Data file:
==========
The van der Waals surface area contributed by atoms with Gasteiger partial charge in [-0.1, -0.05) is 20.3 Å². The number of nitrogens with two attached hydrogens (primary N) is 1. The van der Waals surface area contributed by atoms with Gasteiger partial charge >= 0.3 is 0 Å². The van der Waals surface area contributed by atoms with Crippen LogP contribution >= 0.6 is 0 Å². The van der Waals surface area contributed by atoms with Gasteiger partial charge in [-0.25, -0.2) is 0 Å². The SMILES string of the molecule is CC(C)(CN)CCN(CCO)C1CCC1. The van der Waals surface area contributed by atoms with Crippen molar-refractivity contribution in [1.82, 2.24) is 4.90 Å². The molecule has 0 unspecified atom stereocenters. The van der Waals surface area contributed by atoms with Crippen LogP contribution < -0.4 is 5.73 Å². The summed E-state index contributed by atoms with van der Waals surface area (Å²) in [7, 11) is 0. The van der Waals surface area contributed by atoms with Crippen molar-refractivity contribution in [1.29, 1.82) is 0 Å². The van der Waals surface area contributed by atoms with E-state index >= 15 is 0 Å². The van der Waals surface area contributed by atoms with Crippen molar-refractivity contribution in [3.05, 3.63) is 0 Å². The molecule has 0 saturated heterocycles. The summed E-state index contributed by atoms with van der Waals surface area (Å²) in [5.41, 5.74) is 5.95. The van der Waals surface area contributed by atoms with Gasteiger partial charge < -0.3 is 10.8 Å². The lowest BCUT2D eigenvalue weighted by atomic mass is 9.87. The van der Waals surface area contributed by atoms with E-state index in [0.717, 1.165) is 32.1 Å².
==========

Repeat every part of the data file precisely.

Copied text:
The van der Waals surface area contributed by atoms with Gasteiger partial charge in [-0.1, -0.05) is 20.3 Å². The number of nitrogens with two attached hydrogens (primary N) is 1. The van der Waals surface area contributed by atoms with Gasteiger partial charge >= 0.3 is 0 Å². The van der Waals surface area contributed by atoms with Crippen LogP contribution >= 0.6 is 0 Å². The van der Waals surface area contributed by atoms with Gasteiger partial charge in [-0.25, -0.2) is 0 Å². The SMILES string of the molecule is CC(C)(CN)CCN(CCO)C1CCC1. The van der Waals surface area contributed by atoms with Crippen molar-refractivity contribution in [1.82, 2.24) is 4.90 Å². The molecule has 0 unspecified atom stereocenters. The van der Waals surface area contributed by atoms with Crippen LogP contribution < -0.4 is 5.73 Å². The summed E-state index contributed by atoms with van der Waals surface area (Å²) in [7, 11) is 0. The van der Waals surface area contributed by atoms with Crippen molar-refractivity contribution in [1.29, 1.82) is 0 Å². The van der Waals surface area contributed by atoms with E-state index >= 15 is 0 Å². The van der Waals surface area contributed by atoms with Crippen molar-refractivity contribution in [3.05, 3.63) is 0 Å². The molecule has 0 saturated heterocycles. The summed E-state index contributed by atoms with van der Waals surface area (Å²) in [5.41, 5.74) is 5.95. The van der Waals surface area contributed by atoms with Gasteiger partial charge < -0.3 is 10.8 Å². The lowest BCUT2D eigenvalue weighted by atomic mass is 9.87. The van der Waals surface area contributed by atoms with E-state index in [0.717, 1.165) is 32.1 Å².